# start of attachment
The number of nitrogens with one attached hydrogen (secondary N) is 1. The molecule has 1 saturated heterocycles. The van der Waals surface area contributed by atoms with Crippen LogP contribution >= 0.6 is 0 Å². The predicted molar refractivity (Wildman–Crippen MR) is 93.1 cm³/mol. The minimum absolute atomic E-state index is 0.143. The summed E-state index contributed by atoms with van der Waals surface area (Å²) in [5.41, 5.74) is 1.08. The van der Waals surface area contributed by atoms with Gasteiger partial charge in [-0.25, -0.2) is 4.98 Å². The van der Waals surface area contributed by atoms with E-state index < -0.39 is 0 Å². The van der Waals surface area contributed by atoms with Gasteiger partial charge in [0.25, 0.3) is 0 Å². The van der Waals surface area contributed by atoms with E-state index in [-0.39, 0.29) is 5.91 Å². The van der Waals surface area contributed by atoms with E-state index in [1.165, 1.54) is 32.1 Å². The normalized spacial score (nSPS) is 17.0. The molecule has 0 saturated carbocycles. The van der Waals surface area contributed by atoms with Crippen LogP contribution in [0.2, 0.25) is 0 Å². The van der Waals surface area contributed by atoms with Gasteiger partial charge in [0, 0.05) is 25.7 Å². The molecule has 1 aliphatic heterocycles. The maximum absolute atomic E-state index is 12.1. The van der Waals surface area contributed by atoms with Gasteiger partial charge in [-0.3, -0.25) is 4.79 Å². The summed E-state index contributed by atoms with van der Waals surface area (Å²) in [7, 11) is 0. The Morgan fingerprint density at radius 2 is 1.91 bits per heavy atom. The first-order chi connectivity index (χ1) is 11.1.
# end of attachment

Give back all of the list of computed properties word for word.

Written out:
The number of nitrogens with one attached hydrogen (secondary N) is 1. The molecule has 1 saturated heterocycles. The van der Waals surface area contributed by atoms with Crippen LogP contribution >= 0.6 is 0 Å². The predicted molar refractivity (Wildman–Crippen MR) is 93.1 cm³/mol. The minimum absolute atomic E-state index is 0.143. The summed E-state index contributed by atoms with van der Waals surface area (Å²) in [5.41, 5.74) is 1.08. The van der Waals surface area contributed by atoms with Gasteiger partial charge in [-0.25, -0.2) is 4.98 Å². The van der Waals surface area contributed by atoms with E-state index < -0.39 is 0 Å². The van der Waals surface area contributed by atoms with Gasteiger partial charge in [0.25, 0.3) is 0 Å². The van der Waals surface area contributed by atoms with E-state index in [-0.39, 0.29) is 5.91 Å². The van der Waals surface area contributed by atoms with E-state index in [1.165, 1.54) is 32.1 Å². The normalized spacial score (nSPS) is 17.0. The molecule has 0 saturated carbocycles. The van der Waals surface area contributed by atoms with Crippen LogP contribution in [0.2, 0.25) is 0 Å². The van der Waals surface area contributed by atoms with Gasteiger partial charge in [0, 0.05) is 25.7 Å². The molecule has 1 aliphatic heterocycles. The maximum absolute atomic E-state index is 12.1. The van der Waals surface area contributed by atoms with Gasteiger partial charge in [-0.3, -0.25) is 4.79 Å². The summed E-state index contributed by atoms with van der Waals surface area (Å²) in [7, 11) is 0. The Morgan fingerprint density at radius 2 is 1.91 bits per heavy atom. The first-order chi connectivity index (χ1) is 11.1.